This explains a lot, thanks. And I agree with you on the AOL poll. From a statically stand point it is completely worthless. Real polls are randomize and stratified. I see voluntary response polls all the time those result are only useful in figuring out what the people who took the poll thought. Any attempt extrapolation to a large population would be waste of time.

List
29 Jun 04,, 07:28
A brief follow up, noting that some of the seats aren't finalized.

The Liberals did much better than expected, scoring in the 136 seat range, and getting around 37% of the popular vote. They managed to keep most of their seats in Ontario, the Atlantic provinces, and British Columbia. They lost a bit less than expected in Quebec, though they still took a massive beating. All in all they're in ok shape, given what was expected to happen. Only an alliance of the other three major parties can take them down, and they only have to convince one of the three parties to support any individual piece of legislation.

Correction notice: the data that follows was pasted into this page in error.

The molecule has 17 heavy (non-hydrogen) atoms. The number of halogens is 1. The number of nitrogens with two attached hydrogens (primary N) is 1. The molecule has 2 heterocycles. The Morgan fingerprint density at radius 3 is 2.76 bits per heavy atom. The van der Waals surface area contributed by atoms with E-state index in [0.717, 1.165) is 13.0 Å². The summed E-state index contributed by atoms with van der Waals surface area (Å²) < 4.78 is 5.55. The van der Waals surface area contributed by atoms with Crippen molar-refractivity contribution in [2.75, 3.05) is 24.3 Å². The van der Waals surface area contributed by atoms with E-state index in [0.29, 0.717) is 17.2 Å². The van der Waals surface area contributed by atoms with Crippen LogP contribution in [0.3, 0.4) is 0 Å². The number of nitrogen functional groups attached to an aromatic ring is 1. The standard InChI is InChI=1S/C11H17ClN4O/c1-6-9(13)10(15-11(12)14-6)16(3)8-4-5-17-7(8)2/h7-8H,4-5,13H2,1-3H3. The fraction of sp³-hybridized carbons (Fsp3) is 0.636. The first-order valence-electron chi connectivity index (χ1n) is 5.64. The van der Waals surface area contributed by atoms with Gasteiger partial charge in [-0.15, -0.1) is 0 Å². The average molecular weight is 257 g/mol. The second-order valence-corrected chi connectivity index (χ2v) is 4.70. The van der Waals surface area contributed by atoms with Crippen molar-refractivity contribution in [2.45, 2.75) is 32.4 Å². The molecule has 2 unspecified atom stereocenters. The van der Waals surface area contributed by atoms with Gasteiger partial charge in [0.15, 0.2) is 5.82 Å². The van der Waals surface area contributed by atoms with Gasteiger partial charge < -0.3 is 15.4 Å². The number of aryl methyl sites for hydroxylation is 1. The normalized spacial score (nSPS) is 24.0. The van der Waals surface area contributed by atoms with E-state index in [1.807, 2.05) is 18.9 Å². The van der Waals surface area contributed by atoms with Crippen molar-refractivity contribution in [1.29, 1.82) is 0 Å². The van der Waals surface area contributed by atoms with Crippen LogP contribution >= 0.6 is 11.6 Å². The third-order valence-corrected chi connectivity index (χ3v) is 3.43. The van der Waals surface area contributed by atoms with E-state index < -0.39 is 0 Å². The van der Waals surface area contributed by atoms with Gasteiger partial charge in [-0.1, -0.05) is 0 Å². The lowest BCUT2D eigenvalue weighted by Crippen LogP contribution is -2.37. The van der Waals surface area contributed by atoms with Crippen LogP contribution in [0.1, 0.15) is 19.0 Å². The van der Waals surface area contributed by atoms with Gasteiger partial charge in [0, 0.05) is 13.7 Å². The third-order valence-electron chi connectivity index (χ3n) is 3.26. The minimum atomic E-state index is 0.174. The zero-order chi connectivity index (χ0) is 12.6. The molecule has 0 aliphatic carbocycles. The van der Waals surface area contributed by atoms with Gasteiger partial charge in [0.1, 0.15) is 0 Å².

The NDP won big, increasing theirs seats from 14 to ~23. They were projected at 25-27 seats, so they didn't underperform that badly. They got around 15% of the popular vote. They will likely have a huge influence of Canadian politics in the next few years as the Liberals may come to depend on them in parliament.

The Bloc Quebecois did very well, going from ~38 seats to ~54. They were expected to get 60+, but they still managed a sizeable increase. They have 12-13% of the popular vote, obviously concentrated in Quebec. This is good news for seperatists in Quebec, and may renew the seperatist movement.